While doing separate research on a piece involving sexuality with the disabled, and spurred on his new attendant Vera (Moon Bloodgood), O'Brien seeks advice on his own sexual chances with a sex therapist.  Through this he meets Cheryl (Helen Hunt), a sex surrogate who may be able to help with his unique condition.  The role itself, as Cheryl begins to extol, of a sex surrogate is far from a prostitute, but more a therapist who clinically awakens, re-awakens sexual desires in someone on a path to sexual prowess, not one who intends to retain repeat customers.  The rules are simple in that the limit to the number sessions is six.  Hunt proves a terrific foil for Hawkes, and the heart, the soul and bulk of the film thankfully revolves around their sessions, and budding relationship that begins to emotionally alter both of them.  Hunt, typically known for her comedic chops, has seemingly never quite dug down as deeply before, and while many will make notice of her frequent undressing, its the casually carnal demeanor that she exhibits that's more impressive.  It's the calm, but reaffirming gestures she imbues in Cheryl that unleashes the possibilities in O'Brien that he never knew he was quite capable of to begin with.  In the sessions, there's hardly a false note.

Outside of the wonderfully calibrated scenes of O'Brien starting to get his groove on, however, prove the weaker spots of The Sessions, and unfortunately so, because there seems like there may have been something far more potent there too.  O'Brien was also a devout Catholic.  His daily visits and confessions with Father Brendan (William H. Macy) are the easy way into his story; most of the film uses these as flashbacks to further the movie.  What could have been a firmer, more thought-provoking angle to the O'Brien sexual odyssey may have been if the film explored the faithful man and his doubts in a more mindful, adult manner.  Whereas the film is a huge achievement in the way it explores sexuality with a pure straight face, his pious nature is more of a long-running joke.  Not an attack on Catholicism, mind you, but a less absorbing piece of the narrative puzzle.  Macy's constant mugging works against him and the film, making the church visits more a comic relief resting stop than a sobering discussion of a deeper conflict-- in this case pre-marital sexual intercourse.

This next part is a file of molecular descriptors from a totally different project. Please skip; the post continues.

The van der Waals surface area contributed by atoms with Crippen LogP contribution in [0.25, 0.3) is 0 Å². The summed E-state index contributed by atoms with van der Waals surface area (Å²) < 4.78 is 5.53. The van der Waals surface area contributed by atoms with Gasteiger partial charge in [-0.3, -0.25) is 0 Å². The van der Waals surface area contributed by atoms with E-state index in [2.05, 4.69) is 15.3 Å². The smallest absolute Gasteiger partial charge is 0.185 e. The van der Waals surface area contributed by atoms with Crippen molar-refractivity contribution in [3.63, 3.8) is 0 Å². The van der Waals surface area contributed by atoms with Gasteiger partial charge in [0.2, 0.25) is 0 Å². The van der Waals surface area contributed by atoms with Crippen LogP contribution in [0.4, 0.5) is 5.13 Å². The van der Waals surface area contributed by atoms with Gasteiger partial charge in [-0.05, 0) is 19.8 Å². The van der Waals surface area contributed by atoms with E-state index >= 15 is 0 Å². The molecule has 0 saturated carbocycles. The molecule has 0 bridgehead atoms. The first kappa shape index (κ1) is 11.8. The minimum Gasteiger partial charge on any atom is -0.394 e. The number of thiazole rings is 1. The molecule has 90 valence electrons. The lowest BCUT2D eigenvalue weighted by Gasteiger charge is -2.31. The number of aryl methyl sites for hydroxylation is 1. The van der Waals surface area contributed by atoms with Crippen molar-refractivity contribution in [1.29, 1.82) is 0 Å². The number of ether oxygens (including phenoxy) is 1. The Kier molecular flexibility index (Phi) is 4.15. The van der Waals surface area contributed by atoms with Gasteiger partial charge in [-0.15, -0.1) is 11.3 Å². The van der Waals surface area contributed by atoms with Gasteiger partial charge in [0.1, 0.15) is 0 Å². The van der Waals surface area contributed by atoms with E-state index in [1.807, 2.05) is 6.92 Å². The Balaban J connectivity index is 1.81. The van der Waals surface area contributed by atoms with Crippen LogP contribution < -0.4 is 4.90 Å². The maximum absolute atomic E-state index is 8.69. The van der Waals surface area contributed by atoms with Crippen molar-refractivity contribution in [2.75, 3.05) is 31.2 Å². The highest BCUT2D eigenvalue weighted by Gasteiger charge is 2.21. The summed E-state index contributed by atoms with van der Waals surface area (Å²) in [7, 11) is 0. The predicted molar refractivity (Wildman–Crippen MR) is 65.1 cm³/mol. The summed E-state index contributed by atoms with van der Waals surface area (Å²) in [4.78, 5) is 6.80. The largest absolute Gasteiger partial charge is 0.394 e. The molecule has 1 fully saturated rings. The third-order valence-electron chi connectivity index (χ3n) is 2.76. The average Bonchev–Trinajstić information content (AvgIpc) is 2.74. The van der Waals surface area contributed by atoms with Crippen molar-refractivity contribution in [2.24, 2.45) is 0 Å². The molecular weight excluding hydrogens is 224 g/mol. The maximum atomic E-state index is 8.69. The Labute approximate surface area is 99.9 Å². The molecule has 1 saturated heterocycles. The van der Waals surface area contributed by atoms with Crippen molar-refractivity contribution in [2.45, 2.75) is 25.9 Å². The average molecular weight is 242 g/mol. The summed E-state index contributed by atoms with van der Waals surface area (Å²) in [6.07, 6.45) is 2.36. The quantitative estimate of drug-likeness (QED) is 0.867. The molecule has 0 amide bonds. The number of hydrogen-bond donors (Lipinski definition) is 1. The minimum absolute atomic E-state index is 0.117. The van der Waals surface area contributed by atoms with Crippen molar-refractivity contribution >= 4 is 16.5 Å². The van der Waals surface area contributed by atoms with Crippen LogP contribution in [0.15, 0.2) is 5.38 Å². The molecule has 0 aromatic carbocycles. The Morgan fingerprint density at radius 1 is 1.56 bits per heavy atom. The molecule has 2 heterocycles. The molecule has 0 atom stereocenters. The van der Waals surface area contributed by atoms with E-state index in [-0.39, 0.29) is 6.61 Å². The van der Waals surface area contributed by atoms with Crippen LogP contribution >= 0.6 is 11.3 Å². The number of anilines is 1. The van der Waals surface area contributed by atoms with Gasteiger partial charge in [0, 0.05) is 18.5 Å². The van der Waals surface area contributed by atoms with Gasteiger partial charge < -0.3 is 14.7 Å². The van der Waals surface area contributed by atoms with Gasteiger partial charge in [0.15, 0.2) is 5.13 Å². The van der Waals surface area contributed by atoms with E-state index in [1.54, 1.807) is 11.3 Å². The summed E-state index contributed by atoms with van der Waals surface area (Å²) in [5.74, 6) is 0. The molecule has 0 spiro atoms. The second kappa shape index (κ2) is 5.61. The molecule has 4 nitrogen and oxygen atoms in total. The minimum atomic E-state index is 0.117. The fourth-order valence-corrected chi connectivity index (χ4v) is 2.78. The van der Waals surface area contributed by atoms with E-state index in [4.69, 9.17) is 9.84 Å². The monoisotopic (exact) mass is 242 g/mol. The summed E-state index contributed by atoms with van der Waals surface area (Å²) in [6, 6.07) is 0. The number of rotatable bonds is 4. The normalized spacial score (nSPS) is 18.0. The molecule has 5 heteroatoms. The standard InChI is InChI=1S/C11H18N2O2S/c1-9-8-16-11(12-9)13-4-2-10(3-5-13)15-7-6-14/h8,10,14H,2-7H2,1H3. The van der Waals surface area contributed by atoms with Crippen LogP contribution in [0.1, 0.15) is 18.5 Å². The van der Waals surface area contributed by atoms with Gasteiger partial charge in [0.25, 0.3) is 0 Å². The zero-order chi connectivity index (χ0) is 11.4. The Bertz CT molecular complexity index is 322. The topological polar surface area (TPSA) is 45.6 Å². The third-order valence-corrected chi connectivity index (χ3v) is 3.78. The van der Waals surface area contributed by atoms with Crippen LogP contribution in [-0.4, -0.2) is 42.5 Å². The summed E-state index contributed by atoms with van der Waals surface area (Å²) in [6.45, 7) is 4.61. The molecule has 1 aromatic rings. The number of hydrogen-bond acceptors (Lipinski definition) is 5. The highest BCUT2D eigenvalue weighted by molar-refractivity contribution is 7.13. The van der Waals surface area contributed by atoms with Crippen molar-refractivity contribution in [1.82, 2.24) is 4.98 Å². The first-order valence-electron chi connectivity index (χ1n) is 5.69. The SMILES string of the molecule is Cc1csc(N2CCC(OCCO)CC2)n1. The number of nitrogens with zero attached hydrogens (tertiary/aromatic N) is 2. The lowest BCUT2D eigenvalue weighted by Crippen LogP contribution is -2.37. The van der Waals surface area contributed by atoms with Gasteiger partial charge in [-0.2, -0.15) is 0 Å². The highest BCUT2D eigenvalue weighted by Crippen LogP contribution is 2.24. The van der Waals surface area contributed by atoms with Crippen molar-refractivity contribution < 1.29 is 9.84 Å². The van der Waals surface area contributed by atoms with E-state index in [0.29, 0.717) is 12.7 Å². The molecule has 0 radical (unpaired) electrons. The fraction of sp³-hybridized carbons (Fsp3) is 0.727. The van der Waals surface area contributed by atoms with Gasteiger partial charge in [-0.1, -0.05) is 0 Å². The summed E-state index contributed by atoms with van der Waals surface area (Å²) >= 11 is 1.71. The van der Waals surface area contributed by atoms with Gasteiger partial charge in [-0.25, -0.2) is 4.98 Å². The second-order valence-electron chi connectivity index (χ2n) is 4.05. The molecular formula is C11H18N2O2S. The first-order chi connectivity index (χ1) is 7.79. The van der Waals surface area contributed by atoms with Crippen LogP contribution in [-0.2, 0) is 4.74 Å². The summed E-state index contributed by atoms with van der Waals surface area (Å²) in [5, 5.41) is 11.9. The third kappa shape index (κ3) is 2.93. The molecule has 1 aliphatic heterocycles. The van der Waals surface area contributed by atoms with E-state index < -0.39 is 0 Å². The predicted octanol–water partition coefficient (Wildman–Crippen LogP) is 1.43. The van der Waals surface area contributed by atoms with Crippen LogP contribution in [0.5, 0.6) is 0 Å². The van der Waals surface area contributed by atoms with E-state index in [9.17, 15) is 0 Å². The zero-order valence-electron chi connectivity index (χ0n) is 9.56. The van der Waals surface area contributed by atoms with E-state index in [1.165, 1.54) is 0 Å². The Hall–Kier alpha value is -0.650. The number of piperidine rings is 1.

Perhaps the idea was to soften the film; this a crowd-pleasing Sundance entry after all.  Lewin's smartly gilded light touch may have been enough, however, to the keep the film from drifting into melodramatic territory.  But Lewin deserves a multitude of credit for shaping this little movie with a big pulse and a humanistic spirit that never strays into saccharine sentimentality.  And for keeping the two leading performers so leveled-- there's hardly been a better match pair on display in any film in 2012.  B+

Sunday, October 21, 2012

Seven Psychopaths

The nutty, energetically clever Seven Psychopaths serves as Martin McDonagh's follow-up to his Oscar-nominated crime comedy-thriller In Bruges.  What's remarkable is that the English bloke, a renowned playwright and previous Oscar winner for his short film, Six Shooter (2006), is his incredible gift for chatter.  The man has a natural gift for that of gab, and Seven Psychopaths-- likely one of the best Pulp Fiction-riffs ever (saying much, since the days of ripping that off are long gone)-- can attune that gift, an atypically ironic, alpha male, witty one into any sort of shape.  The ensemble cast of Seven Psychopaths makes that case alone.  A filmmaker who can give the best sprouts of lines to such a diverse cast like Colin Farrell, Christopher Walken, Sam Rockwell and Woody Harrelson deserves praise in-it-of-itself.  That his dialogue is spread out so well, that many of the best lines are delivered by the day players and the characters actors marks McDonagh the violent prig version of Preston Sturges.  Moreso that Seven Psychopaths is a twisty, very Los Angeles film noir, rotted in great meta composition and silly nods that feel they could topple after every beat yet never wavers in seething, smugly charm, can't be seen as anything more than a huge accomplishment.